The Bilberry Bumblebee 

This is the Bilberry Bumblebee, paired with its companion piece by Helen Hickman of Nellie and Eve. 

This is what Helen says about her work.

“My creation is inspired by the landscape that Bombus Monticola (Bilberry Bumble Bee) and I live in.

Surrounded by species rich heath and peat bogs in the Welsh hills, Bilberry feeds on plants such as gorse, blackberry and of course, bilberries, which line banks.

As a spinner, weaver and dyer my material of choice is local wool, a much undervalued, sustainable fibre.

By carefully foraging for plants that produce rich, natural dyes for my hand spun yarns, crochet hexagons become ‘honeycomb’ inside a used ‘brood’ frame representing how it is possible to mindfully interact and interconnect with our natural environment.” 

Cat’s piece – the nomad bee

Second bee companion for sharing, this is by Cat Frampton and has to be seen to believed – the cirl buntings are so, so small but perfectly realised, and the Braille, well, it’s a challenge – can you rise to the challenge? 

It is companioned with Nomada sexfasciata.

This is what Cat says about her piece: 

‘The birds and the bees

My bee is a rare bee. A rare bee with a solitary, thieving life. It depends on another bee to steal from, that bee is also rare. These bees share a crook of land with a bird, a rare bird.

In 1989 the Cirl Bunting lived (in Britain) only at Prawle Point, Devon, 118 pairs, clinging on.

Then conservationists and local farmers stepped in and saved the birds (over 1000 nests now, all along the coast). Did saving the birds save the bees?

Farmers, rare birds and bees combine, for the good of them all.

Can you tell what the Braille says?’ 

Work in progress

So, working against the clock it seems, still about 15 pieces to make for ‘evolution’ with deadline this weekend…Hahahaha (nervous laughter)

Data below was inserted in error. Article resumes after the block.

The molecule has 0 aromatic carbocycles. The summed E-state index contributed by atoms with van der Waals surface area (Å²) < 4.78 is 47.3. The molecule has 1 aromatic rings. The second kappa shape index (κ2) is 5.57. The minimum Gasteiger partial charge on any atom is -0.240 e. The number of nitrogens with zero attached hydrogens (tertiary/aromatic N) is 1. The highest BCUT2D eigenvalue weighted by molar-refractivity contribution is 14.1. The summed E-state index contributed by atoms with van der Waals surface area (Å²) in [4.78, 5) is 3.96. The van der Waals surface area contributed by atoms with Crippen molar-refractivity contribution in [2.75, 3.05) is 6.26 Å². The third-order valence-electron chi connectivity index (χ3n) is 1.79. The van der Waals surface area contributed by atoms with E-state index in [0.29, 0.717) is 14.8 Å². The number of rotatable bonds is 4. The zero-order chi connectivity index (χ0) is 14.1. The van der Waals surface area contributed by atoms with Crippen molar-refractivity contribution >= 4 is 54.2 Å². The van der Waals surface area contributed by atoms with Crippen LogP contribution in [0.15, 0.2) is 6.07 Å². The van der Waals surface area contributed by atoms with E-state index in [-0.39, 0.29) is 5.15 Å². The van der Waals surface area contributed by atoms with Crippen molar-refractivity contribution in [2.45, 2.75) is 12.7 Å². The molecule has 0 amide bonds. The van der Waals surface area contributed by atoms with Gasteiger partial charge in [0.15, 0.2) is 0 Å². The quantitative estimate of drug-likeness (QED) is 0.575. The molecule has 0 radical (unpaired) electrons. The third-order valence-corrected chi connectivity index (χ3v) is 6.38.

And of course, I’m working on something completely different….well, not completely, it’s still part of the ‘Leave Only Footprints’ theme, this ones called ‘composition’ and goes something like this:

It’s an evolving thing and I might be some time….

Blow the wind blow

What a difference a day makes- gone was the late summer sun, in its place a very strong autumnal  westerly wind followed by scrawly rain. But you can’t get a bad at Brean.

So this is what we did:

We checked that the elements of  ‘erosion’ were still attached,

We helped Joy install ‘Still Going Strong’ graffiti shirts,

We set up the log burner for fresh coffee and drop pancakes for breakfast,

We added to ‘evolution’,

We ate Shaun’s mushroom soup and Brean blackberry and apple crumble,

We made a little film of the changing weather,

We admired the wool in the 1st world war uniforms,

We met a kitten, a tortoise, lots of dogs and a camera club,

We lit candles, stoked the fire, hid from the diagonal rain, welcomed 400 people and generally

Had a laugh!

Looking forward to more of the same next Thursday. Until then, dear friends, it’s back to the home studio for some serious stabbing.

Cat – another lovely donation

I was really pleased to receive these lovely threads and so enjoyed working with them – so satisfying.

I wonder how this one did last night – the wind was immense and the rain came down.

Coffee, cake, curls and Cathy

glorious day, tiny speck of the kestrel in the centre of the picture 

The moon still out in the blue sky
Lovely day at Brean today, the sun was stonkingly shiny and the wind was enthusiastic, on several occasions it chose to pick up my wool and dump it in the corner of the studio.

My very healthy breakfast consisted of coffee and a custard – trying to cover as many food groups as possible.

Custard from Kitchen
Before breakfast however, I popped along the the spotlight lookout to check on ‘erosion’ and, goodness me, you should see what’s happened to all of the lovely felty pieces.

There were two pieces which had become entwined through the power of the wind and all of the front pieces have picked up a strange rusty substance – on the surface.  It looks like unusual weathering, but it could be usual, for Brean.

Kate’s piece, right at the front, has got a lovely smattering of new colour – rust? mud? Who knows?

entwined together

angels with dirty faces

mucky paws

I think this one’s fascinating – look at the surface collection of rusty dust

more entwined pieces
Then I did a bit more stabbing (I’m working on a woolly rhino at the moment) and then it seemed to be time for luncheon – it’s a non-stop food fest’.


The chef in action

The chef cooking and greeting visitors and explaining the artwork – multi-tasking 

My first top hat – it was BLOODY lovely
And then, to add to the pleasure of the day, I met (for the first time in the flesh) Cathy from the twittersphere and facebook – thanks so much for visiting Cathy, it was lovely to meet you properly.

So, are you impressed with the work that I did yesterday????